Woman at computer looks at baby in high chair.

News from the Conservation Lab — Reflections on Grant Writing from Home

By Caroline Roberts, Conservator

Greetings, Kelsey Conservation blog readers! I welcome you all to my home office/kitchen table, where I have spent the past several weeks writing an application for a federal grant.

Woman at computer looks at baby in high chair.
Carrie’s son Jamie offers constructive feedback while sampling graham crackers.

There is a method to my madness. If we are successful, we’ll receive funds that will support research at the Kelsey. But even if we are not successful, the ability to put together a grant and write a compelling narrative is a major skill for any researcher. Here are some of the things I’ve learned:

  1. Once you’ve found the grant you want to apply for, read the solicitation/funding notice a few times. Pretend you are making Julia Child’s boeuf bourguignon from scratch, and follow the instructions carefully. Otherwise … catastrophe.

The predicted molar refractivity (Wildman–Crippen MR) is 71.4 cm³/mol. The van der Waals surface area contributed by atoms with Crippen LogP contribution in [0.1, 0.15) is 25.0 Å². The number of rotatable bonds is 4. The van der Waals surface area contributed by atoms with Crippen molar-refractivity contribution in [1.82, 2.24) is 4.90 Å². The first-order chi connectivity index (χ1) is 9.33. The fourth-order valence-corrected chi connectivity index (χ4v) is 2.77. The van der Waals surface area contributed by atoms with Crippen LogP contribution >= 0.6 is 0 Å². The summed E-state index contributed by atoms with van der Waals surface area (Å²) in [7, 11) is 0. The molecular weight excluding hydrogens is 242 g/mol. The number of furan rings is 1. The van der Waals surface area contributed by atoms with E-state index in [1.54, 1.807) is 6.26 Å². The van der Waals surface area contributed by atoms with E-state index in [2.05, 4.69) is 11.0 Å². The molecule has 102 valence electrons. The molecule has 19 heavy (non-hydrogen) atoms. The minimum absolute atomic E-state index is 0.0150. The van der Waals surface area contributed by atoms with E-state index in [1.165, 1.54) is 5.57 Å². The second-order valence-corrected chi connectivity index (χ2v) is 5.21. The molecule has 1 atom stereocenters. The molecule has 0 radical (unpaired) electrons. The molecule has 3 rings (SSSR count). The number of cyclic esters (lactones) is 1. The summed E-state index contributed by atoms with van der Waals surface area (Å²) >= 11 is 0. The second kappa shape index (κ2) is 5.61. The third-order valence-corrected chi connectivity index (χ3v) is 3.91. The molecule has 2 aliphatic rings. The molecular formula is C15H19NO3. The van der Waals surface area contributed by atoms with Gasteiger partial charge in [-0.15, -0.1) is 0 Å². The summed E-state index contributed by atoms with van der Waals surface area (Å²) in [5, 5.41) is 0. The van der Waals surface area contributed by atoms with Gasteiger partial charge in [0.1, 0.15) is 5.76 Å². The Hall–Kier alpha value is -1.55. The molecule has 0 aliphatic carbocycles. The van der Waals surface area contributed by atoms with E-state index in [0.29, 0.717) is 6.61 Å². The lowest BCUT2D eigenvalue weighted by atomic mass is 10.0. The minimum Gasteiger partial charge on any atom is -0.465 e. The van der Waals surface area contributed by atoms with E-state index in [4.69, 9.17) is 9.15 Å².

2. Read successful project narratives from past grant cycles. This is especially important if this is your first time writing a narrative (also see step 3).
  3. The first narrative draft you write is not going to be your best. Do NOT plan to submit the first thing you write! Ask someone to read your proposal. Get their honest opinion. Things will become clearer (and more intelligible to reviewers!) as you write.
  4. Remember that the people reading your narrative aren’t you. They are probably in a different field than you and, unlike you, they are reading a lot of proposals in addition to yours. Make it easy for them.
  5. Don’t overlook your budget. Planning it out can help solidify your thinking around how your project is going to work.

I’ve got Suzanne to thank for a lot of these insights, and for helping me shape my ideas into a story someone might want to read.

Leave a Comment

Your email address will not be published. Required fields are marked *